rewrite a deficient pleading.” Osahar v. U.S.
Postal Serv., 297 Fed.Appx. 863, 864 (11th Cir. 2008).
requires a federal agency, upon a request for records that
reasonably describes documents held by that agency, to make
those documents promptly available to any person unless the
information within the records is protected from disclosure
by a statutory exemption. See 5 U.S.C. §
552(a)(3), (b); see also Allen v. EEOC, 366
Fed.Appx.. 972, 973 (11th Cir. 2010). If a district court
finds that the agency failed to make a properly requested
document available, the court may “enjoin the agency
from withholding agency records and . . . order the
production of any agency records improperly withheld from the
complainant.” See 5 U.S.C. § 552(a) (4)
to FOIA, an agency must make records available to an
individual “upon any request for records which (i)
reasonably describes such records and (ii) is made in
accordance with published rules stating the time, place, fees
(if any), and procedures to be followed.” See
5 U.S.C. § 552(a)(3)(A). “‘An agency's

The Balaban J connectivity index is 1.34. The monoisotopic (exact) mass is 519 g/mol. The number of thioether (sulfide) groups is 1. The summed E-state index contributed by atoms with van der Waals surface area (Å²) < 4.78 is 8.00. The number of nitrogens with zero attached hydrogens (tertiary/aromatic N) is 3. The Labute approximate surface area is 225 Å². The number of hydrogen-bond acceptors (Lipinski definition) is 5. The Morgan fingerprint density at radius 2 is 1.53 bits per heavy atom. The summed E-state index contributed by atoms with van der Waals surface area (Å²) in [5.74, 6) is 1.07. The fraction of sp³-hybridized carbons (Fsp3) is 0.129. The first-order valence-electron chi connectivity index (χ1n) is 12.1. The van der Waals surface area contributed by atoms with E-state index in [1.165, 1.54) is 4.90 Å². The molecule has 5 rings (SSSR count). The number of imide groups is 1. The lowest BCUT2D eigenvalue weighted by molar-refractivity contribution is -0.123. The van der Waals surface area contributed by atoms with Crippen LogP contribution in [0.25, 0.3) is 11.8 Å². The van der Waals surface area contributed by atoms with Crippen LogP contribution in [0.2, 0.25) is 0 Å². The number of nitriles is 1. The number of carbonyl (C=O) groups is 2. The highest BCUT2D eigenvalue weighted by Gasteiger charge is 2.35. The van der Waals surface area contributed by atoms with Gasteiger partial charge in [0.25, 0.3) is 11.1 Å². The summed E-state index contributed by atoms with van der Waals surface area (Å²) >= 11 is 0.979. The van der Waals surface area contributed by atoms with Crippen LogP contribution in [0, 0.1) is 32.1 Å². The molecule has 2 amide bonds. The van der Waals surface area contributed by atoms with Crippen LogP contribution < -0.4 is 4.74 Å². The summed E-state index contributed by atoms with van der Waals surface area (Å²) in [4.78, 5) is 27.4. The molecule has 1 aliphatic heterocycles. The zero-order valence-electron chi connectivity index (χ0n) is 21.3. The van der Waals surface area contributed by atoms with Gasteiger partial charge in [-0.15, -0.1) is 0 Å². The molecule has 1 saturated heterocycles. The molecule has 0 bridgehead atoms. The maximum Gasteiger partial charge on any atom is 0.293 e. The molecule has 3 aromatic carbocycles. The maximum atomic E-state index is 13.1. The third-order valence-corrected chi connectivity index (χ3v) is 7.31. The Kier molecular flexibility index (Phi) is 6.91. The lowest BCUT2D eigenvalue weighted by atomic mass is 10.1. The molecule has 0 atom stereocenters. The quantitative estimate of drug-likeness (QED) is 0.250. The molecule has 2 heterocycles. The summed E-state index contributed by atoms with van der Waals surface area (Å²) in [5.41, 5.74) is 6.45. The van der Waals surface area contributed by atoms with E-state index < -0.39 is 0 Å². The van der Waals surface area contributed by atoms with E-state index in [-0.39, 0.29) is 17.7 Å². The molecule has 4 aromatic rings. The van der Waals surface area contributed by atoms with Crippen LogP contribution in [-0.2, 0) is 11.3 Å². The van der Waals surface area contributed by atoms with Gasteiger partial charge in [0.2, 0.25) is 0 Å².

disclosure obligations are not triggered . . . until it has
received a proper FOIA request in compliance with its
published regulations.'” Strunk v. United
States, 693 F.Supp.2d 112, 114 (D.D.C. 2010) (quoting
Antonelli v. Fed. Bureau of Prisons, 591 F.Supp.2d
15, 26 (D.D.C. 2008)). A plaintiff may only file suit in a
district court to compel an agency to disclose records after
the plaintiff has exhausted administrative remedies; that is,
after the plaintiff has filed a proper FOIA request to no or
to little avail. Taylor v. Appleton, 30 F.3d 1365,
1367-68 (11th Cir. 1994) (“The FOIA clearly requires a
party to exhaust all administrative remedies before seeking
redress in federal ...